Robert W. Awalt Sr., who built homes in West Baltimore and Howard County, died of kidney failure July 26 at his Annapolis home. He was 91.
Born in Baltimore, he was the son of George W. Awalt, a home builder, and E. Grace Freeland, an artist and homemaker. A 1940 graduate of Mount St. Joseph High School, he enrolled at Loyola College of Maryland, where he joined the Army Air Corps Reserve Officers Training Corps.
During World War II, he flew a P-51 fighter plane in England, Italy, France and Germany as a member of the 336th fighter squadron. He rose to the rank of flight officer and was discharged in 1945.
While on a blind date in 1948, he met his future wife, Jeanne Burgess, a nurse.
After his father died, Mr. Awalt joined his brother, J. Richard Awalt, and founded Awalt Builders Inc., a business that remains in operation.
They constructed homes in Ten Hills and Hunting Ridge, and in 1959 they moved to Ellicott City. They built homes and commercial properties and developed Chatham and Dunloggin in Howard County. Family members said they built more than 500 single-family homes between 1959 and 1976.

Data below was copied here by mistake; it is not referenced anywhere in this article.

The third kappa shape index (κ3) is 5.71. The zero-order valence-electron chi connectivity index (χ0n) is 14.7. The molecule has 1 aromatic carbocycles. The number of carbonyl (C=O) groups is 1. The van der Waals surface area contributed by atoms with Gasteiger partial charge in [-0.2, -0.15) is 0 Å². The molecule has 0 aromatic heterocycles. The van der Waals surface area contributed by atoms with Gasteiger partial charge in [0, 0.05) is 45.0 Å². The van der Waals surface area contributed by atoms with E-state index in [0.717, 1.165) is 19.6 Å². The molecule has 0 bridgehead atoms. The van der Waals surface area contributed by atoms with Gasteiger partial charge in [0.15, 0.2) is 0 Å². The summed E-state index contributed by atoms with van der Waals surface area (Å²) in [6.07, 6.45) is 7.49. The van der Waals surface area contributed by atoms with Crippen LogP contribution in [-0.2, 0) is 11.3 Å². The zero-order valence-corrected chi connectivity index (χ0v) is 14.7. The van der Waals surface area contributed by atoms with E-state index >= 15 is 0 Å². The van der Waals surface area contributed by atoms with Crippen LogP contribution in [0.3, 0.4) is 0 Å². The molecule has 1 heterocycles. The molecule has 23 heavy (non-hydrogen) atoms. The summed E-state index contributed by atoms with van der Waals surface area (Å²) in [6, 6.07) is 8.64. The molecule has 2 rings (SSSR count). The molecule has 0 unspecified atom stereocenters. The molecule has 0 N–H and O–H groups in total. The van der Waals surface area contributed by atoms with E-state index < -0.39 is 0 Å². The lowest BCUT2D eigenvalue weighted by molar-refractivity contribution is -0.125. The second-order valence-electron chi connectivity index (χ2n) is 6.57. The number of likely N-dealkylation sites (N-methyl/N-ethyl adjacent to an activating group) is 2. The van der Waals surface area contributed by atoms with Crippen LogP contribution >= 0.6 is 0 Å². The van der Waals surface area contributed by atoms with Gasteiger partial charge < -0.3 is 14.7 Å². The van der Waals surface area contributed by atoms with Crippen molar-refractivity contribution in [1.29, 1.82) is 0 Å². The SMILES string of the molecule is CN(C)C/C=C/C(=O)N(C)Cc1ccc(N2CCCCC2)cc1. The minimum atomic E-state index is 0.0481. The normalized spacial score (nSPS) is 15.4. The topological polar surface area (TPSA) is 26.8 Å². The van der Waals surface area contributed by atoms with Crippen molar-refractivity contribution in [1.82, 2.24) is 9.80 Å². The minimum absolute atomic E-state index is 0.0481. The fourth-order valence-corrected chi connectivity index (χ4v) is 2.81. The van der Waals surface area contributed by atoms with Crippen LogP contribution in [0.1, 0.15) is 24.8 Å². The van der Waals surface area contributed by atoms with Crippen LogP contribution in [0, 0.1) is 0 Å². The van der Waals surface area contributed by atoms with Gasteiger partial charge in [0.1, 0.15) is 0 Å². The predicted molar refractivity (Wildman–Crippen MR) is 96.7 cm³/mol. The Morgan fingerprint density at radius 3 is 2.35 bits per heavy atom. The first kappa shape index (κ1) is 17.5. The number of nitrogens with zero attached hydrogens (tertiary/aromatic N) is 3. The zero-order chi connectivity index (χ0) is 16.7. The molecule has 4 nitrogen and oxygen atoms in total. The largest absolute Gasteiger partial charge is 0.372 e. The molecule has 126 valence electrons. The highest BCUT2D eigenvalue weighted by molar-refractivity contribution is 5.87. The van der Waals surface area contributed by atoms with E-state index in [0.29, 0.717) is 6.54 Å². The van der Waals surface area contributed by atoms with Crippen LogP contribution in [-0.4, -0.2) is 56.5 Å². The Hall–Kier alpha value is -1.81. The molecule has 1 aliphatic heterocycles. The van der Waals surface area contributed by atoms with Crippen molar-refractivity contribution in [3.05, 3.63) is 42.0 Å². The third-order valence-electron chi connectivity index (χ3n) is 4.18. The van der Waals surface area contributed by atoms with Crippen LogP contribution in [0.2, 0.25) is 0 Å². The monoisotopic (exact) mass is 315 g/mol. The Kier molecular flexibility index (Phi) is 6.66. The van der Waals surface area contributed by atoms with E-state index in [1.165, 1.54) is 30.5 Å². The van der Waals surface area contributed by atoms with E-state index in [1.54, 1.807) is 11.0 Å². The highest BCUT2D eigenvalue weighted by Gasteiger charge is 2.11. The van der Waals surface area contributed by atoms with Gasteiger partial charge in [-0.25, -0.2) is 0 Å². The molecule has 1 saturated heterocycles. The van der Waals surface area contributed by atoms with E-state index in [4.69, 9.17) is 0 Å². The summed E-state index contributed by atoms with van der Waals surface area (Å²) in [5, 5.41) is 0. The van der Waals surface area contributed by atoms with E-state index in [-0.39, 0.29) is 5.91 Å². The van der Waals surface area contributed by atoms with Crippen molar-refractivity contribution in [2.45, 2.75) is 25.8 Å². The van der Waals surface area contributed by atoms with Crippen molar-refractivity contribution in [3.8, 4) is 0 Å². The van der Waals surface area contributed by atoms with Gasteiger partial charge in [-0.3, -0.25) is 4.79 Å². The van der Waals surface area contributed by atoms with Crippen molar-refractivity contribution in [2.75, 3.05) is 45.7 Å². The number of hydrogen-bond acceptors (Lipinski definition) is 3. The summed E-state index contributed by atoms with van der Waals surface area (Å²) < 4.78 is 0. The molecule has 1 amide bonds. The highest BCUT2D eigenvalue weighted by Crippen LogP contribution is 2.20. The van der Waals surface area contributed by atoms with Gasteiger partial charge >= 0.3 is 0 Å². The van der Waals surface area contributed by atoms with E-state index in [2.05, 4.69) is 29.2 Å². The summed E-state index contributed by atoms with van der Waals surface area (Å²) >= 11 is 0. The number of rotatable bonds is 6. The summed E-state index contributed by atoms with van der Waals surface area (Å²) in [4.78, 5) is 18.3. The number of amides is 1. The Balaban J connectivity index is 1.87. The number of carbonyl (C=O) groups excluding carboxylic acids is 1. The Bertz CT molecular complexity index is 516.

The brothers also organized two swim clubs, Hunting Hills and Forest Hill, and developed five apartment communities, Chatham Garden apartments in Ellicott City, Caton House and Rock Glen in Baltimore, Old Orchard apartments in Catonsville, and Burnam Woods in White Marsh.
"He was a wonderful guy and business partner," said his brother. "In 60 years of working together, we never had a serious disagreement. He knew how to talk to the men in the trades, and they respected him."
In 1977, Mr. Awalt purchased a summer home in Pasadena and soon retired.
Mr. Awalt golfed as a member of Hobbit's Glen Golf Club.
He also became an artist and carved wildfowl from wood. He made ducks, owls and shorebirds and gave them to family members. He visited Downs Memorial Park to study live birds there, held for rehabilitation or protection.
A funeral Mass will be offered at 10:30 a.m. Wednesday at St. Mary's Roman Catholic Church, 109 Duke of Gloucester St. in Annapolis.
In addition to his brother, survivors include three sons, Robert Awalt Jr. of Annapolis, Stephen Awalt of Baltimore and Thomas Awalt of Pasadena; two daughters, Suzan Rouse of Baltimore and Diane Evans of Annapolis; 10 grandchildren; and a great-grandson. His wife of 56 years died in 2004.Copyright © 2014, The Baltimore Sun